MBE DL FRCGP
Shiv Pande, 2018
|Born||25 October 1938|
Shiv Pande (Hindi : शिव पांडे) MBE DL FRCGP (born 25 October 1938) is an Indian-born general practitioner (GP) doctor in the United Kingdom. In the 1980s, Pande presented the UK's Asian television programme Aap Kaa Hak , which ran for fourteen years. He was chair of the British International Doctors' Association (BIDA), formerly known as the Overseas Doctors Association (ODA). In addition, he was the first Asian doctor to be elected as treasurer of the General Medical Council. He is a visiting professor at Gauhati University, India, and at the University of Bolton.
He has helped raise funds for charity, including arranging a joint India-Pakistan cricket team to play against "the rest of the world" in 1985 to raise money for Mother Theresa's charity and the orphans of the Bhopal gas tragedy. In 2018, his story was one of those told in a book on migrant South Asian doctors and was simultaneously part of an exhibition on migrant doctors at the Royal College of General Practitioners in London.
Pande was born on 25 October 1938 in central British India.Since his father had a business in Bombay (now Mumbai), Pande was able to stay with him and complete his early education in Mumbai.
Pande married Kala and they have three children, including two who became GPs.
After completing his MBBS in 1962and a master's degree in surgery from Vikram University, Indore, he spent nine years in surgery in various medical colleges before travelling to the Britain to train in surgery for two years. He was one of more than 10,000 South Asian doctors who sought work in Britain in the four decades after the Second World War.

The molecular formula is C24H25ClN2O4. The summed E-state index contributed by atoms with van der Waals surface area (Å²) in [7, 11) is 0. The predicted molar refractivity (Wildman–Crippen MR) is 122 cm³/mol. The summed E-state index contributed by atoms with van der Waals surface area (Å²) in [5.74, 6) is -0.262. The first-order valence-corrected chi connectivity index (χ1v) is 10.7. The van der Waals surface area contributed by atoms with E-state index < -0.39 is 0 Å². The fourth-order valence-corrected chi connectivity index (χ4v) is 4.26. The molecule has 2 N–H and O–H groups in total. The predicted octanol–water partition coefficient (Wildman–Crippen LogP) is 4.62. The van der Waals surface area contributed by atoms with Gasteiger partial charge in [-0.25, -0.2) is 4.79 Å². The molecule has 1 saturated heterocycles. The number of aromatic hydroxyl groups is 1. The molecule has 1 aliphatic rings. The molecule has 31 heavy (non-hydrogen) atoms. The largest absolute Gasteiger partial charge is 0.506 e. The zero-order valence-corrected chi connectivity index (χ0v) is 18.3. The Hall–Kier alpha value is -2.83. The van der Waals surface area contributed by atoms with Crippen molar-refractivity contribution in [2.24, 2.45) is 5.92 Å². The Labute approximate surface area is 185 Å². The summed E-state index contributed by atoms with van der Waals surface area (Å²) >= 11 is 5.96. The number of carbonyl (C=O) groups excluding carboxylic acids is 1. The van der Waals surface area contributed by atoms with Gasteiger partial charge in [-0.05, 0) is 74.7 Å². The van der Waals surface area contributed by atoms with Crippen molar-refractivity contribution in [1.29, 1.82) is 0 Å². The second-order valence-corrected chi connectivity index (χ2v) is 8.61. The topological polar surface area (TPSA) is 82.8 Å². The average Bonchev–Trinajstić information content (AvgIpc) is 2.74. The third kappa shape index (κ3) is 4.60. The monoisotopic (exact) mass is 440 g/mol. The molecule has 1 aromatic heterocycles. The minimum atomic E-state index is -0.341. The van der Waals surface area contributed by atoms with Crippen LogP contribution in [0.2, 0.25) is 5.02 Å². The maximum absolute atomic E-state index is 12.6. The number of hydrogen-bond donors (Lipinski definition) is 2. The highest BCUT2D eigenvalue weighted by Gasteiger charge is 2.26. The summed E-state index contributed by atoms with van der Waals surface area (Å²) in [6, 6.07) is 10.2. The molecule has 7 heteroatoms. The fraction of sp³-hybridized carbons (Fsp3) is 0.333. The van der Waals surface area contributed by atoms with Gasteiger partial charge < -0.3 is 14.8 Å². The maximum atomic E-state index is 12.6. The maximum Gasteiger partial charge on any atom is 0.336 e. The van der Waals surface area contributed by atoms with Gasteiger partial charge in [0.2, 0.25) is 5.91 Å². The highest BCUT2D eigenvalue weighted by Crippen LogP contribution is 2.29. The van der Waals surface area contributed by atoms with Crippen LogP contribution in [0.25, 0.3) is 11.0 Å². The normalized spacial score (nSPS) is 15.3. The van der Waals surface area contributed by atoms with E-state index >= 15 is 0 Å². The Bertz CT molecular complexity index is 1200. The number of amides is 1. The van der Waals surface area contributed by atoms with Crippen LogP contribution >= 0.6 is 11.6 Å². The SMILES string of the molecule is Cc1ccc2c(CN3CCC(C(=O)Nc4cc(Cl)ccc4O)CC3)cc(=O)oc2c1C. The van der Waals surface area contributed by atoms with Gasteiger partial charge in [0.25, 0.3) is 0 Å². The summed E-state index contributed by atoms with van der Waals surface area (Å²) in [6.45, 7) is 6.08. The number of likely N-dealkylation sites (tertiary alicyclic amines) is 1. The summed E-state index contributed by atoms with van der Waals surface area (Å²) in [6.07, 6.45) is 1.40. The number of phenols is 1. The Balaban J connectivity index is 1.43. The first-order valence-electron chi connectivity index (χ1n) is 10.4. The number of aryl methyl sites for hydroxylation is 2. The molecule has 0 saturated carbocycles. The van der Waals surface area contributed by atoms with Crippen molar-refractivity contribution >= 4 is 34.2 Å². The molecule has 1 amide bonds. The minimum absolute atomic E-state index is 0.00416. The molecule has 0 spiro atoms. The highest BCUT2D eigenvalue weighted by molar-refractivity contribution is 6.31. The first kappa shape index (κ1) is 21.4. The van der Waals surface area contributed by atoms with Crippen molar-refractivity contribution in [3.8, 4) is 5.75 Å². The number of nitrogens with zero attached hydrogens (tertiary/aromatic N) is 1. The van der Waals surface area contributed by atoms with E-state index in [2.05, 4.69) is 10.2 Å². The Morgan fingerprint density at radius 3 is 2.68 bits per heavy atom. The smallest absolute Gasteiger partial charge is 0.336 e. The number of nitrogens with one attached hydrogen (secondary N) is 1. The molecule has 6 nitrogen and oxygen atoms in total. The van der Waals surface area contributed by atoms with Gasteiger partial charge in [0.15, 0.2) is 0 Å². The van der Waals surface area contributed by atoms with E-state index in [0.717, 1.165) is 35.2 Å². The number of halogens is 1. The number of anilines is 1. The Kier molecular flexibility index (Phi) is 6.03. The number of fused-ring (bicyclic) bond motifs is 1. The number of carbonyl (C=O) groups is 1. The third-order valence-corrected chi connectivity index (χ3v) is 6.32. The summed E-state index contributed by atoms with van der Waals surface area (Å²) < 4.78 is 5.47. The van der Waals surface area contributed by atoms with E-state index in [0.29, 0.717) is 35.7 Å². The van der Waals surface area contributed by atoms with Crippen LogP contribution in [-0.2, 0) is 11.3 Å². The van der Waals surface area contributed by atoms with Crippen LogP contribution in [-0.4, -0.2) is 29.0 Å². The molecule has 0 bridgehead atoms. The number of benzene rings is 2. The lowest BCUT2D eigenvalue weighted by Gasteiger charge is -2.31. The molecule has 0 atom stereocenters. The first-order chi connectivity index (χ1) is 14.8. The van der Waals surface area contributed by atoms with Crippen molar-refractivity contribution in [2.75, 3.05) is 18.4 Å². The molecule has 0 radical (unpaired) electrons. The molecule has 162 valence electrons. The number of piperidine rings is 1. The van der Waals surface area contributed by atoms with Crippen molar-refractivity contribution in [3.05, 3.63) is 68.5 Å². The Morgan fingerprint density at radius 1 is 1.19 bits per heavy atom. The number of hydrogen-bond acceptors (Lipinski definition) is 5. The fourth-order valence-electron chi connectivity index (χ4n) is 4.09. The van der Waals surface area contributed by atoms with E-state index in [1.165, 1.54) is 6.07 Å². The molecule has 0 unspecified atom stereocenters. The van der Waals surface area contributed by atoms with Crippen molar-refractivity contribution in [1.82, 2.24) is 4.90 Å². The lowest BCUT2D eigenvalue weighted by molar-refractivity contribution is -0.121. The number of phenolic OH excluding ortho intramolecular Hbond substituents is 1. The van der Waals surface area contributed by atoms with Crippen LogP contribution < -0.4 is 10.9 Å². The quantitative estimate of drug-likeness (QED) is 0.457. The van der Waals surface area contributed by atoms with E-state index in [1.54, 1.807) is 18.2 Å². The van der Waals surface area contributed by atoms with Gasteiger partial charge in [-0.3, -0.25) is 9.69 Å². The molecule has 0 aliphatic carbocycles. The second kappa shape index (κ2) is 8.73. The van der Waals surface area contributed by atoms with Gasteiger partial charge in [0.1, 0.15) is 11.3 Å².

He initially worked in accident and emergency at the Royal Albert Infirmary, Wigan, followed by a position as a registrarin cardio-thoracic surgery at the London Chest Hospital, during which time his wife travelled from India to join him. Subsequently, he obtained placements at Broadgreen Hospital and Fazakerley Hospital, Liverpool. His two year plan extended to four and he therefore remained.
By 1975, his children were settling into secondary school and there were increasing job opportunities in general practice. He completed his one-year vocational training in Liverpool and whilst job searching, worked as a GP locum prior to being taken on as a partner with another Asian-born GP who had suffered a heart attack.This practice belonged to a Goan GP, Dr Paes, whose Welsh wife, Dilys, took care of the paperwork and whose daughter carried out the role of receptionist. Without an appointment system, patients turned up and waited their turn. Thereafter, Pande ran this practice and gained another practice in 1981.
Being single-handed and unable to always utilise an expensive locum service meant that Pande had to be available to patients twenty-four hours a day, every day of the year. Other difficulties included some female patients not wishing to disclose their problems to a male doctor. However, as an independent practitioner with some autonomy in decision-making, Pande had the freedom to appoint assistance from a nurse, and in Liverpool was the first single-handed GP to do so.